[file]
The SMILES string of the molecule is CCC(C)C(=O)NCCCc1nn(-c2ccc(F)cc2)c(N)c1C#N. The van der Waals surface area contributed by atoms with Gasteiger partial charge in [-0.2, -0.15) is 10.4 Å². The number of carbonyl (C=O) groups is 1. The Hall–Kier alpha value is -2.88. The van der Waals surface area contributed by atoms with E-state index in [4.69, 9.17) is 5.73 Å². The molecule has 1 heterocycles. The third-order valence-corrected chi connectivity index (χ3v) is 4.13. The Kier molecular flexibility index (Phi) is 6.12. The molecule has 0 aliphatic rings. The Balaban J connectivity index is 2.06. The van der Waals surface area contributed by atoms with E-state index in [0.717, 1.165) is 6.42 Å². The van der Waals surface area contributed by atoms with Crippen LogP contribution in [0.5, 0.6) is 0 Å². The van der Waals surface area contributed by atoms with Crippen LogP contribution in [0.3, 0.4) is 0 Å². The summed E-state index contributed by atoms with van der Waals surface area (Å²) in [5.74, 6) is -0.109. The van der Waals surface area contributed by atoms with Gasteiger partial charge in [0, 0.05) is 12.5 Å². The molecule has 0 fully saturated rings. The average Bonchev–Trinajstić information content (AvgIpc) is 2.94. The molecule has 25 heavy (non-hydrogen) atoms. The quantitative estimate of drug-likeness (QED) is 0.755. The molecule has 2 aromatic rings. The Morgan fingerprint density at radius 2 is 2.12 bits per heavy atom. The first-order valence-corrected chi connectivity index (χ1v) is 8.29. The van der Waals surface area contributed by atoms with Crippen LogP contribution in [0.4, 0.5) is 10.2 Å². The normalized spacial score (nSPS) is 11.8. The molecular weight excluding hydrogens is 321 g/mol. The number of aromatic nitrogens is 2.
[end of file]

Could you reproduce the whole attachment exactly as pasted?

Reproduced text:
The SMILES string of the molecule is CCC(C)C(=O)NCCCc1nn(-c2ccc(F)cc2)c(N)c1C#N. The van der Waals surface area contributed by atoms with Gasteiger partial charge in [-0.2, -0.15) is 10.4 Å². The number of carbonyl (C=O) groups is 1. The Hall–Kier alpha value is -2.88. The van der Waals surface area contributed by atoms with E-state index in [4.69, 9.17) is 5.73 Å². The molecule has 1 heterocycles. The third-order valence-corrected chi connectivity index (χ3v) is 4.13. The Kier molecular flexibility index (Phi) is 6.12. The molecule has 0 aliphatic rings. The Balaban J connectivity index is 2.06. The van der Waals surface area contributed by atoms with E-state index in [0.717, 1.165) is 6.42 Å². The van der Waals surface area contributed by atoms with Crippen LogP contribution in [0.5, 0.6) is 0 Å². The van der Waals surface area contributed by atoms with Crippen LogP contribution in [0.3, 0.4) is 0 Å². The summed E-state index contributed by atoms with van der Waals surface area (Å²) in [5.74, 6) is -0.109. The van der Waals surface area contributed by atoms with Gasteiger partial charge in [0, 0.05) is 12.5 Å². The molecule has 0 fully saturated rings. The average Bonchev–Trinajstić information content (AvgIpc) is 2.94. The molecule has 25 heavy (non-hydrogen) atoms. The quantitative estimate of drug-likeness (QED) is 0.755. The molecule has 2 aromatic rings. The Morgan fingerprint density at radius 2 is 2.12 bits per heavy atom. The first-order valence-corrected chi connectivity index (χ1v) is 8.29. The van der Waals surface area contributed by atoms with Crippen LogP contribution in [0.4, 0.5) is 10.2 Å². The normalized spacial score (nSPS) is 11.8. The molecular weight excluding hydrogens is 321 g/mol. The number of aromatic nitrogens is 2.